Adiantum Is Google’s New Encryption Standard For Budget Smartphones

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Encryption certainly isn’t the sexiest of topics for most people; we want our data to be secure from nefarious sorts and then move on. The challenge with encryption is that depending on the algorithm and type of encryption used, it can consume lots of system resources. This isn’t such a big deal on high-end smartphones as many of them have special hardware to handle the encryption workload. It is a big deal on lower-end devices that have to do all the encryption work on the main SoC, and for those devices, it can mean poor performance and batteries that drain faster.

Motorola One

Google has a new mode of storage encryption called Adiantum that is made specifically for devices that lack the capacity to use AES due to slower SoCs. Google says that Adiantum allows it to use the ChaCha stream cipher in a length-preserving mode that adapts ideas from AES-based proposals for length-preserving encryption, such as HCTR and HCH.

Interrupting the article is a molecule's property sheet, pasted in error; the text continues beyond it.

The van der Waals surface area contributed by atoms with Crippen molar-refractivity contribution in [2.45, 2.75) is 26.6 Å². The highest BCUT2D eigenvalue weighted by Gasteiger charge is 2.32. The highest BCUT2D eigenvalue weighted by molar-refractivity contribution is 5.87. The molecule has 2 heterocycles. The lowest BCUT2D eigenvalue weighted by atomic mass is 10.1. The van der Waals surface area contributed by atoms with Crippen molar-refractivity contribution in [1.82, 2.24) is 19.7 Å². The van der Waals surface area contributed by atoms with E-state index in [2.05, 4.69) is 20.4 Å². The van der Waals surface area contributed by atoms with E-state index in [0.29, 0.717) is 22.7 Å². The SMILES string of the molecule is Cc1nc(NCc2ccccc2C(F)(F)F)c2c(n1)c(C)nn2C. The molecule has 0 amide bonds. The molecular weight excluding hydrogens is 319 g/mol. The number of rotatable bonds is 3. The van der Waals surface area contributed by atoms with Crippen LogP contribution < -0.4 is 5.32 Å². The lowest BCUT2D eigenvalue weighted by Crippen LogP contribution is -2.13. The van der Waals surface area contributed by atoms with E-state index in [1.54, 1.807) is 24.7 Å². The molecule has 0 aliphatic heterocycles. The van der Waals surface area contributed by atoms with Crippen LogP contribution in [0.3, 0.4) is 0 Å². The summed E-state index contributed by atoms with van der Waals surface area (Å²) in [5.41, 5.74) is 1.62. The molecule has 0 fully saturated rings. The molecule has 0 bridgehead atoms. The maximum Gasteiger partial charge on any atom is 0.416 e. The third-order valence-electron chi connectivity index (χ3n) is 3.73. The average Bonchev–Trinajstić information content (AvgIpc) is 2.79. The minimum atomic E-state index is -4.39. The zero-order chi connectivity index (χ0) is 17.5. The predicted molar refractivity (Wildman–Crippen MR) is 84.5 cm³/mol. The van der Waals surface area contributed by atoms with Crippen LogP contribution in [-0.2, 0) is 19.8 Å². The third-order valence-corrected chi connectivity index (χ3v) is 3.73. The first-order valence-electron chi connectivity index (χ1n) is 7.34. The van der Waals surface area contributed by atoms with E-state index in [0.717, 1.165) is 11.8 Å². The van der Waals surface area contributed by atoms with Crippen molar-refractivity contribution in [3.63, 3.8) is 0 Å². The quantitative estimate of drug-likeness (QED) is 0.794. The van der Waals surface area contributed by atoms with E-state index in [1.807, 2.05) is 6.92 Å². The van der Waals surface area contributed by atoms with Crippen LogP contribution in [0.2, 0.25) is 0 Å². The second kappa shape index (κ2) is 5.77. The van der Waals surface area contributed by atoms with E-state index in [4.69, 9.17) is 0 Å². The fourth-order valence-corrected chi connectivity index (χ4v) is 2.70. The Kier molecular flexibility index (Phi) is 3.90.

Google gives an example of the gains that Adiantum will offer on devices running an ARM Cortex-A7. On a device with that SoC, Adiantum encryption and decryption is about 10.6 cycles per bytes, that is about five times faster than AES-256-XTS on the same device. Google also notes that while Adiantum is very new, it has high confidence in its security.

The overhead for the new encryption protocol is so low that it can be used on devices like smartwatches, TVs, and medical devices. Google is unclear when Adiantum will go into service and what devices will utilize the new protocol first. Google is working hard on increasing the performance of devices using its tech, recently details on Chrome Never-Slow mode surfaced hinting the new mode was coming to curtail the tendency of Chrome to consume all the system resources, slowing a device down.



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